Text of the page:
In the world of mobile apps, Apple is the undisputed market leader. In fact, Apple was responsible for approximately 99.4 percent of all mobile apps sold last year, according to Gartner. With the iPhone’s incredible popularity among consumers and the easy navigation of its App Store, Apple has succeeded in driving widespread adoption and demand for its platform, while keeping purchased content exclusive to its products.
But Apple isn’t alone in its efforts around mobile apps. Many others have emerged to stake their claims in this rapidly growing and profitable market. RIM, Palm and Nokia are among the most prominent to create off-deck app stores of their own. Unlike Apple, they tend to offer a more branded experience in addition to proprietary offers and apps. However, as more third-party and off-deck application stores emerge, fragmentation in the app industry is an increasing problem for mobile providers and a confusing issue for consumers. Mobile subscribers are demanding more options and, above all, an easy purchasing process when it comes to apps.
Is a Worldwide App Store the Solution?
Many organizations have recognized the problems surrounding fragmentation in the app market, as well as tremendous opportunities. At this year’s Mobile World Congress, 24 mobile operators joined forces with the GSMA and handset makers Samsung, LG, and Sony Ericsson to propose a new open marketplace for mobile applications – the Wholesale Applications Community (WAC). Seen as a challenge to Apple’s dominance in the app market, the WAC plans to create an open platform for delivering mobile applications across various mobile handsets.
Many are skeptical about how the WAC will impact the broader ecosystem – from off-deck app stores, to developers, to consumers. In some respects, this is a strategic or commercial issue rather than a technology one. Others question whether such a proposition is even possible. At a basic level, operators have different commercial habits, pricing models and appetites for risk. It is also noteworthy that companies with their own operating systems – such as Google, Microsoft and RIM – have yet to participate. While a common app community would ease the process for developers, it doesn’t address the major discords and particularly the challenge of harmonizing payment functionality.
The Challenge of Mobile Payments
The market is demanding consistency from the mobile app industry. As carriers, developers and subscribers consider a worldwide app store, these changes may also lead to more off-deck app stores, and the need for a streamlined, consistent payment mechanism that can make the user experience simple and seamless. An app store without a consumer-friendly payment methodology will never appeal to the mass market. While the ubiquity of credit cards makes them a potential option, consumers are wary of entering this type of personal, financial information and the process of inputting these details can be cumbersome. PayPal and Google Checkout are other alternatives but, much like the Apple App Store model, they require users to create an account connected to and funded by a credit card before making purchases. Even third-party payment mechanisms cannot achieve necessary subscriber mass to be successful. The opportunity and power of operator billing is tied to the relationships that these companies have already established with consumers.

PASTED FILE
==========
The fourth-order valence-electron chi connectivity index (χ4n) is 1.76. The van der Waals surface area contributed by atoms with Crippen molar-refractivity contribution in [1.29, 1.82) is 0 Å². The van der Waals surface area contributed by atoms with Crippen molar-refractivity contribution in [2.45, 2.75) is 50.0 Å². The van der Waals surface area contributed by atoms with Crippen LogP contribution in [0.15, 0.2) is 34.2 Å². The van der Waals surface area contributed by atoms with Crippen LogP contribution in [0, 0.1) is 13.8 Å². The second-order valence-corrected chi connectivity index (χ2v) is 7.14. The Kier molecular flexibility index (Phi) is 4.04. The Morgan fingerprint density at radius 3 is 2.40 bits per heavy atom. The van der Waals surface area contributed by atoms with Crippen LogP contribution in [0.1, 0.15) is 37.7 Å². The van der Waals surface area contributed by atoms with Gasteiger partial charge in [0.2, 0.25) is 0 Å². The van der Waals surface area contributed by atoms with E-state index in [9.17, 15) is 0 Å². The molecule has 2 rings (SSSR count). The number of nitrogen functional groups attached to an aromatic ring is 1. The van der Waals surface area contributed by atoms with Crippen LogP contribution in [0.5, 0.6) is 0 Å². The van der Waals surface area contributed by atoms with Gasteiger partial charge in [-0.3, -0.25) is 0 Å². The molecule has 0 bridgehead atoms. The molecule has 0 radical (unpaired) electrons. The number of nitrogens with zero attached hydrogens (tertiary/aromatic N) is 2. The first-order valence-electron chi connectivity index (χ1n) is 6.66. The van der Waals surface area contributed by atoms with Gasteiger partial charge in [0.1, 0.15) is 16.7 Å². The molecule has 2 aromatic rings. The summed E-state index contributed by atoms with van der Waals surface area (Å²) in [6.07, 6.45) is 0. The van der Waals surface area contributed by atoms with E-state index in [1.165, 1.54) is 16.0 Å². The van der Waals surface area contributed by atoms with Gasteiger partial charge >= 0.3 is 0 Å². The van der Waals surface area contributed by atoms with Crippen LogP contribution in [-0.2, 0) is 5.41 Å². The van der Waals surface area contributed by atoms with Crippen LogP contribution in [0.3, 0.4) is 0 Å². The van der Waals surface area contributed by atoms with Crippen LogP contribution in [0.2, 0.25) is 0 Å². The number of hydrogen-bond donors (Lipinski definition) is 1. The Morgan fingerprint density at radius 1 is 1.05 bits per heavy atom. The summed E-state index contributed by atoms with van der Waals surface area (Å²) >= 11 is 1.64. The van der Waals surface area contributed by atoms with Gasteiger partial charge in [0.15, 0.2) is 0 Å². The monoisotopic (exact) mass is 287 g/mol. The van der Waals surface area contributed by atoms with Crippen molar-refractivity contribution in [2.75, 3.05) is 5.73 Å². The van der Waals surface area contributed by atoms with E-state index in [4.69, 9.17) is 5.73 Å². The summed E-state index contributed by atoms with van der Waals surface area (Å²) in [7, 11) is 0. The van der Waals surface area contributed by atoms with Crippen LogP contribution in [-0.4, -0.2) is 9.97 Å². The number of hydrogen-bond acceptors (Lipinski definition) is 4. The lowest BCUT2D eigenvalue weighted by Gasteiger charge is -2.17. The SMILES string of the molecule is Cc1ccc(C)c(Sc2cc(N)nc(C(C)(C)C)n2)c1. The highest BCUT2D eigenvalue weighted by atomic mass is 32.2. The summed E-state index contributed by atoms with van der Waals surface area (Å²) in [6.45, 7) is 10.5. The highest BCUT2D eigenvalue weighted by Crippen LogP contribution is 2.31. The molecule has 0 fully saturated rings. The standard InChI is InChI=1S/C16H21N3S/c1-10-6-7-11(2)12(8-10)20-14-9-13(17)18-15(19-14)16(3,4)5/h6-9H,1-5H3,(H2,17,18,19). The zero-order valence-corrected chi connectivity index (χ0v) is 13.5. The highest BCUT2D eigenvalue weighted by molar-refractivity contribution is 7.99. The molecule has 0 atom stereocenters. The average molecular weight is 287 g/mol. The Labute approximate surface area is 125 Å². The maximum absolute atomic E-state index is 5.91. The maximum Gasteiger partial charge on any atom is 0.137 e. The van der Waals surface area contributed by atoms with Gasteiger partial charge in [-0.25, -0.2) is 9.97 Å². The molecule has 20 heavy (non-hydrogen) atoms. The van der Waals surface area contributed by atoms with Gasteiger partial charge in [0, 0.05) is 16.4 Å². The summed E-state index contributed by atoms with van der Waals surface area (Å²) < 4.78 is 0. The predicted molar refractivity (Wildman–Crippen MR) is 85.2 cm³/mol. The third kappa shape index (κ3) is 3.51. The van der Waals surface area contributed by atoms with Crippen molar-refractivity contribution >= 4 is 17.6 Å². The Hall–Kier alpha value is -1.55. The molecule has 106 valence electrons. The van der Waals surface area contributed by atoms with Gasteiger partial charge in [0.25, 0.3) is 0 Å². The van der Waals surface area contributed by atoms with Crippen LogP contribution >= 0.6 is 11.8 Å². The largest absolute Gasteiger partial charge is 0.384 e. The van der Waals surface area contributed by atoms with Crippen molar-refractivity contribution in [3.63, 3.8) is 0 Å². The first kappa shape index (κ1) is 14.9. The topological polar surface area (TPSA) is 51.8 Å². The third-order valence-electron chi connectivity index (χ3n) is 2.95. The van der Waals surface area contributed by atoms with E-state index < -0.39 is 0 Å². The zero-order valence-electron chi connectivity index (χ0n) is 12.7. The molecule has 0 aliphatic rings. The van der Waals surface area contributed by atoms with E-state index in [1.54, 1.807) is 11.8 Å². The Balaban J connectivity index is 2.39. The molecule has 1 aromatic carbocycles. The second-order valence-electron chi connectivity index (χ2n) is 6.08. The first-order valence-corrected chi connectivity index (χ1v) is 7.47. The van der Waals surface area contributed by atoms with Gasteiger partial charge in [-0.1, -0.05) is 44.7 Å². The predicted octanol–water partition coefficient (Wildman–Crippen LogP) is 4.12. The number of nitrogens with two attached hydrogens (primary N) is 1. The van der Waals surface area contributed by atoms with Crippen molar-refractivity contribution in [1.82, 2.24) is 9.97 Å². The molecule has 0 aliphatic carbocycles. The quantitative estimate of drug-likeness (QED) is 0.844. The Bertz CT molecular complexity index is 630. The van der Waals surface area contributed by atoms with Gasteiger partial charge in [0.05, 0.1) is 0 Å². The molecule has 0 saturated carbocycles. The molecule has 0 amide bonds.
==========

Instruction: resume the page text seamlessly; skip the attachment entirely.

The BOBO Opportunity
Mobile operator billing offers app stores the fast, straightforward, secure and wide-reaching payment method they need. It enables consumers to make purchases easily on their mobile devices and have the full cost charged directly to their monthly wireless bill. BOBO, or billing on behalf of, is the most advanced form of mobile operator billing and can significantly streamline the purchasing process to a just a few clicks within the app store. This simplicity is a key contributor to consumer satisfaction, as well as the addition of customer service support through an app store call center, which takes this burden off the mobile operator. BOBO can further benefit operators when they extend this functionality to approved partners in order to realize new monetization opportunities.
BOBO enables a streamlined mobile purchasing experience for consumers, straightforward payment functionality for off-deck app stores and builds on the established billing relationship between operators and subscribers. As the mobile app space continues to evolve, mobile operator billing is the only payment method that can offer scale and support growth for the commercial success of app stores.
There is a growing need for a sophisticated billing mechanism that can support the mobile purchasing experience. Mobile apps have been immensely popular – a startling $4.2 billion market in 2009, according to Gartner. In order to sustain this growth, players in the app market must address this critical issue and BOBO will play a key role in the future of mobile purchasing and billing methodology.
Jay Emmet is general manager of OpenMarket.